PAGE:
Click above to hear Coach Willis May

PARKLAND, Fla. — Football Coach Willis May entertained a pair of college football recruiters and a couple of his players at Marjory Stoneman Douglas High School. The conversation over the future of those players was happening in Mays’ football office in the school’s physical education area near the end of the school day. May, a Logan native, is the head coach at Stoneman Douglas and is the former head coach at Hurricane High School in West Virginia.

May’s two sons, Corey and Jordan May serve as assistant coaches, were due to arrive any moment for after school weight lifting.

Suddenly there was a noise followed by a fire alarm. According to May the alarm was unusual since they had already had a fire drill earlier in the day. Over a security radio in his office May heard the voice of one security officer ask if the noise was a firecracker.

“Another guy came on the radio and said, ‘That was no damn fire cracker.'” Mays recalled in recounting the incident for MetroNews. “Then over the intercom came our administrator who did a great job, he said ‘Code Red’ which is the code for an active shooter on the premises.”

May told his players and the two coaches to stay put. He locked his office door and the door to an outer office. He then went to see if he could help.

“I went walking down the hall and I heard bang-bang bang…gunshots. So I jumped behind a column.” May said. “I moved into the gym where I knew I could get a better look through some wide widows. I saw some kids running, but I didn’t see anybody with a gun.”

Listening on the security radio, May could tell administrators and police units were using the school’s video security to scour for potential shooters. He also heard a description of the shooter. He retreated to his office where his players and the college coaches were in a frenzy.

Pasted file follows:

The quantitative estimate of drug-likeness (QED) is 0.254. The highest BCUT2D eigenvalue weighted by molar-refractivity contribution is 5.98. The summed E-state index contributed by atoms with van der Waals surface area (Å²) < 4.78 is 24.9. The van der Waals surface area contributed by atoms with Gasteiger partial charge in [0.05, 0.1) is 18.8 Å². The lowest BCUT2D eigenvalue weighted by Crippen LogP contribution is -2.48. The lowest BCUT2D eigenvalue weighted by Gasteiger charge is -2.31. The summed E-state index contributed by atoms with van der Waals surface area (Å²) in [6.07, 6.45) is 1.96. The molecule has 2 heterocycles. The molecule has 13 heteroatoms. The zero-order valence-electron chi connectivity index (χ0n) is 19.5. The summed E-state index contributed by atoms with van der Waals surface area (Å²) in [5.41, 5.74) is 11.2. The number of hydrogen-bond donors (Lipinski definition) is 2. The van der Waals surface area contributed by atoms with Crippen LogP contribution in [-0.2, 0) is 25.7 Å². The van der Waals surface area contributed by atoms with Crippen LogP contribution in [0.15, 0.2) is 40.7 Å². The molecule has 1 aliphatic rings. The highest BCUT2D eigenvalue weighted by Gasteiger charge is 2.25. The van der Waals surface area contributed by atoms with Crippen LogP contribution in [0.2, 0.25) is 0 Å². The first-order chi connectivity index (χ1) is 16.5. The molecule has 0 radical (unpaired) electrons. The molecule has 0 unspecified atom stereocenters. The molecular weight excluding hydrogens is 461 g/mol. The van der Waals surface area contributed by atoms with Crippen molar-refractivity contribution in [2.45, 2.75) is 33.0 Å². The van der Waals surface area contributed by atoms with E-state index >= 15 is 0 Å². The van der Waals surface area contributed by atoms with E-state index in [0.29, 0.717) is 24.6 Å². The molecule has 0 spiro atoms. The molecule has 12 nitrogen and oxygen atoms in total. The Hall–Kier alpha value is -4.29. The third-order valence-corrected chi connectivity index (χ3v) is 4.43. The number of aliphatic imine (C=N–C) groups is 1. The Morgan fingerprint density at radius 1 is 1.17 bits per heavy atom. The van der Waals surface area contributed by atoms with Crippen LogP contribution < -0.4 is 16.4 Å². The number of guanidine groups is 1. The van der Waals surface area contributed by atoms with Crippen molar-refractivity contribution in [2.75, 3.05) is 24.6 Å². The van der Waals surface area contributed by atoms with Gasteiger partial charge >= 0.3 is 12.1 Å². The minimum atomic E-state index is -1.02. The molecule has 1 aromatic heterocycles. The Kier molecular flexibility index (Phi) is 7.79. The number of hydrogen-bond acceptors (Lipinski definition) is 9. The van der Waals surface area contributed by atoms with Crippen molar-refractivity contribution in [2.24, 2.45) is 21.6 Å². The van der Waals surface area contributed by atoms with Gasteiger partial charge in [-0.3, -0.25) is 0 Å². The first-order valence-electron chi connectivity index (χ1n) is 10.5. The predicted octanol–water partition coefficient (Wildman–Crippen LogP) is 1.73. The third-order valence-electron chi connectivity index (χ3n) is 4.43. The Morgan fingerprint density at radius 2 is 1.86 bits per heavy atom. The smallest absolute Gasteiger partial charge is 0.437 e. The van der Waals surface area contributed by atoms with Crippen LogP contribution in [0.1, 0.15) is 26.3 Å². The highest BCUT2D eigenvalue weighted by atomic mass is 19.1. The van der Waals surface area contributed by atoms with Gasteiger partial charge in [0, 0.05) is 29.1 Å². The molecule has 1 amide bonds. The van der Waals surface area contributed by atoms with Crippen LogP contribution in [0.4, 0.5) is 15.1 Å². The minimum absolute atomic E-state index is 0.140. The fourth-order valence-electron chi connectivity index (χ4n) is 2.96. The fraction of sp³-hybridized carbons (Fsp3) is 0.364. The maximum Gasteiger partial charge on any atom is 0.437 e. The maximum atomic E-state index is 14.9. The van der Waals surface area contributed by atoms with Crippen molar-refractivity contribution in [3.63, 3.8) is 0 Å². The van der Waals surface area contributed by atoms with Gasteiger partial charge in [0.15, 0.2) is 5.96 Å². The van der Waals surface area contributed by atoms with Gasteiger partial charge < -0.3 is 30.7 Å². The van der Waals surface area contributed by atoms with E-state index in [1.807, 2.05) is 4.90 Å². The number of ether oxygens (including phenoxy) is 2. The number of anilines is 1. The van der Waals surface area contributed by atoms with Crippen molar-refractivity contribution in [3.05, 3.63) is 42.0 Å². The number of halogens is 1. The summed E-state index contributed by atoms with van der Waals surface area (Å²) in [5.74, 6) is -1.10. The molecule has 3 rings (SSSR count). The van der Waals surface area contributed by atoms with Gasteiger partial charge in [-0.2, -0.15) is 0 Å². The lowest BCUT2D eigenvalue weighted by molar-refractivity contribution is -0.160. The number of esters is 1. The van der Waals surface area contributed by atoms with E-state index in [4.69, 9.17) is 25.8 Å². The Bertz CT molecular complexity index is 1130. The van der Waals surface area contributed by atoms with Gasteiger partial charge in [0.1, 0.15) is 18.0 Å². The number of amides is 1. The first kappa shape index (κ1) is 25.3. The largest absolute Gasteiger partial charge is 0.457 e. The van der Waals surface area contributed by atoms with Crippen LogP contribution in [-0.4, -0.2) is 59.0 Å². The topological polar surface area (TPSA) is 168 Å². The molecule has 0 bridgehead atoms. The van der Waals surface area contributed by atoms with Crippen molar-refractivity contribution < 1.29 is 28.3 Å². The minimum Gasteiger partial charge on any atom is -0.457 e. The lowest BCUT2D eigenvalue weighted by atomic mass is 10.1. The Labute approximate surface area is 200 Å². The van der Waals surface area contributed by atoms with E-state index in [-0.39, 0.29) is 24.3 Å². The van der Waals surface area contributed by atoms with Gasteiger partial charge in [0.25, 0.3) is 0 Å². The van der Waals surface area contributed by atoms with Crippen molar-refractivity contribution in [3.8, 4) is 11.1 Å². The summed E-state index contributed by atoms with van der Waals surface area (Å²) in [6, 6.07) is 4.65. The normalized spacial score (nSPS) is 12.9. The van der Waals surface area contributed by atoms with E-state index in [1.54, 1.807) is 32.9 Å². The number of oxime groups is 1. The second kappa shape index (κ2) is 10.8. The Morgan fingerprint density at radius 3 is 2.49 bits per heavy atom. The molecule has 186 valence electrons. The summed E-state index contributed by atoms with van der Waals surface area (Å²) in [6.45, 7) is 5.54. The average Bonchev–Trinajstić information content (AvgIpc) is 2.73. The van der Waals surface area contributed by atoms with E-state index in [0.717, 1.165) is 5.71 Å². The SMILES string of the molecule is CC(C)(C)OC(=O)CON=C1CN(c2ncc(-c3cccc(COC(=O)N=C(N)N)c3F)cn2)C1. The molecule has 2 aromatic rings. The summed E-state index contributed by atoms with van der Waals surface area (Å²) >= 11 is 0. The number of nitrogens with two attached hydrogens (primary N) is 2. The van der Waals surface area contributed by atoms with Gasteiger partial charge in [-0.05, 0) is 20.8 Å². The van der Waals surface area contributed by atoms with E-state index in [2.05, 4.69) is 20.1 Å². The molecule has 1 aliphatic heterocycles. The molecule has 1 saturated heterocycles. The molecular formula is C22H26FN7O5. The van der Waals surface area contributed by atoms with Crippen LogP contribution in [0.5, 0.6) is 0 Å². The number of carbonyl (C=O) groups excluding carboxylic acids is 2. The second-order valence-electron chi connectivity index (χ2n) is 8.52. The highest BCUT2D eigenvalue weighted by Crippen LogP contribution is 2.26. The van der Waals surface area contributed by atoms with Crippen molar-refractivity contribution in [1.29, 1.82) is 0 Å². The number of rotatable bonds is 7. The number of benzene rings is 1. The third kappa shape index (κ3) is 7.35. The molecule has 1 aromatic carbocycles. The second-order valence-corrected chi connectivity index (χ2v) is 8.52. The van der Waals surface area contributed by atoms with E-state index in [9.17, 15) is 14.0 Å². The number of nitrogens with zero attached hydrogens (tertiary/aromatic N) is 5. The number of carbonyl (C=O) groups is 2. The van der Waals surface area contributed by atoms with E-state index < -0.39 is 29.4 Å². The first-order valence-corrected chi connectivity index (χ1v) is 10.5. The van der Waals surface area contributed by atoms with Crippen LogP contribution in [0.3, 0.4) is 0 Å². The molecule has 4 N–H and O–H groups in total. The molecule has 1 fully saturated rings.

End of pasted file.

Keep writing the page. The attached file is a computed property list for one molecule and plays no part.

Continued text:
“They’re saying they saw him walk right by my window going toward the back of the school,” May explained as the group in the office heard the same conversation on another radio. “They told what he was wearing and they said he walked right by here. He didn’t’ have a gun. He walked to the back of the school, out the door, and blended in with the other kids who were evacuating.”

An hour later, police captured the suspect, Nicholas Cruz a mile away, ironically in the company of one of May’s football players who was unaware Cruz might be the culprit.

Back at the school, May’s phone had immediately been jammed with texts, starting with his wife Melissa along with Jordan and Corey. For whatever reason, the two normally punctual brothers were running late and heard about the incident through their phones on their way to the school.

“I don’t know why they were late, but normally they walk right by there. It was just luck because if they had been on time they would have been right there where all of that happened coming to the football office,” said May.

May texted one word to his wife and sons, “Lockdown.” He said there was not time for any more communication. Eventually, police escorted he and the coaches and players out of the office and off school grounds. It’s where May got the tragic news that two men he knew well were among the victims.




Chris Hixon

Assistant football coach Aaron Feis and athletic director Chris Hixon were both fatally shot in the attack. May learned from a student they died heroes.

“I didn’t see it but a girl told me Coach Feis stepped in front of her, pushed her out of the way, and got shot and was killed,” May said. “Hixon was an ex-military man. He was also a great man and great person. You talk about two men who you just can’t replace. They’re beautiful people, beautiful husbands, just unbelievable men.”

May left Hurricane for Florida in 2012 and started out as an assistant coach before being promoted to the head coaching job a year later. Like most in the community, he now feels helpless.

“It’s just terrible,” he said. “A group of 9th grade kids are gone and nobody knows what do do or where you go from here.”

One thing May has vowed, he wants to make sure the world knows Feis‘ story. Amid deep and horrible tragedy, it’s the one thing May knows he can do that’s positive for his beloved assistant coach, close friend, and Feis’ family.


“He was a beautiful man, just a big teddy bear. But he cares about the kids and all of the kids love him,” explained May. “He’s got a daughter he adores and a wife he adores. He’s so proud of his daughter as she is starting to play volleyball. He’s just a good, good man.”

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